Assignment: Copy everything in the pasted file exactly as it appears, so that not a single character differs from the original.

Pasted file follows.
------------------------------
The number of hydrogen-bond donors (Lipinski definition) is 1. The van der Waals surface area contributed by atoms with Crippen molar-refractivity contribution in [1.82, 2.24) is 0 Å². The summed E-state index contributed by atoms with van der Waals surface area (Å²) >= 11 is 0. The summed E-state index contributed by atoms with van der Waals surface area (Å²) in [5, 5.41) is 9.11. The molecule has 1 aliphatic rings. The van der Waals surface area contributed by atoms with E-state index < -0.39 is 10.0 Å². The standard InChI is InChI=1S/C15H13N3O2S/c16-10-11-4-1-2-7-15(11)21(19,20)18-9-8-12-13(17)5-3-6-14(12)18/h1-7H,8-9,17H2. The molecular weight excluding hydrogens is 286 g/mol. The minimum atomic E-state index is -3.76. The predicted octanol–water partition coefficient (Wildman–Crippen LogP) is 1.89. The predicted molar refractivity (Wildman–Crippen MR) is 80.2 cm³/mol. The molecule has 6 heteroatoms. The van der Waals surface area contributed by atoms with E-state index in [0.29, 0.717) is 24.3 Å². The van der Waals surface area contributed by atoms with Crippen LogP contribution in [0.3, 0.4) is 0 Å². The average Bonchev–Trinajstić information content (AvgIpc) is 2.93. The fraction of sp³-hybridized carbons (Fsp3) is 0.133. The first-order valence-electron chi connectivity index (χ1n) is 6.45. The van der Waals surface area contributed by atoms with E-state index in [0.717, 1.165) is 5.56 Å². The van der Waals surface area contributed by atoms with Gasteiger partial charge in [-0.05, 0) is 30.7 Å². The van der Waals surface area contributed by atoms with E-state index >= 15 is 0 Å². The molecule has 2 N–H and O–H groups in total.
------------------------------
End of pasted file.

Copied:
The number of hydrogen-bond donors (Lipinski definition) is 1. The van der Waals surface area contributed by atoms with Crippen molar-refractivity contribution in [1.82, 2.24) is 0 Å². The summed E-state index contributed by atoms with van der Waals surface area (Å²) >= 11 is 0. The summed E-state index contributed by atoms with van der Waals surface area (Å²) in [5, 5.41) is 9.11. The molecule has 1 aliphatic rings. The van der Waals surface area contributed by atoms with E-state index < -0.39 is 10.0 Å². The standard InChI is InChI=1S/C15H13N3O2S/c16-10-11-4-1-2-7-15(11)21(19,20)18-9-8-12-13(17)5-3-6-14(12)18/h1-7H,8-9,17H2. The molecular weight excluding hydrogens is 286 g/mol. The minimum atomic E-state index is -3.76. The predicted octanol–water partition coefficient (Wildman–Crippen LogP) is 1.89. The predicted molar refractivity (Wildman–Crippen MR) is 80.2 cm³/mol. The molecule has 6 heteroatoms. The van der Waals surface area contributed by atoms with E-state index in [0.29, 0.717) is 24.3 Å². The van der Waals surface area contributed by atoms with Crippen LogP contribution in [0.3, 0.4) is 0 Å². The average Bonchev–Trinajstić information content (AvgIpc) is 2.93. The fraction of sp³-hybridized carbons (Fsp3) is 0.133. The first-order valence-electron chi connectivity index (χ1n) is 6.45. The van der Waals surface area contributed by atoms with E-state index in [0.717, 1.165) is 5.56 Å². The van der Waals surface area contributed by atoms with Gasteiger partial charge in [-0.05, 0) is 30.7 Å². The van der Waals surface area contributed by atoms with E-state index >= 15 is 0 Å². The molecule has 2 N–H and O–H groups in total.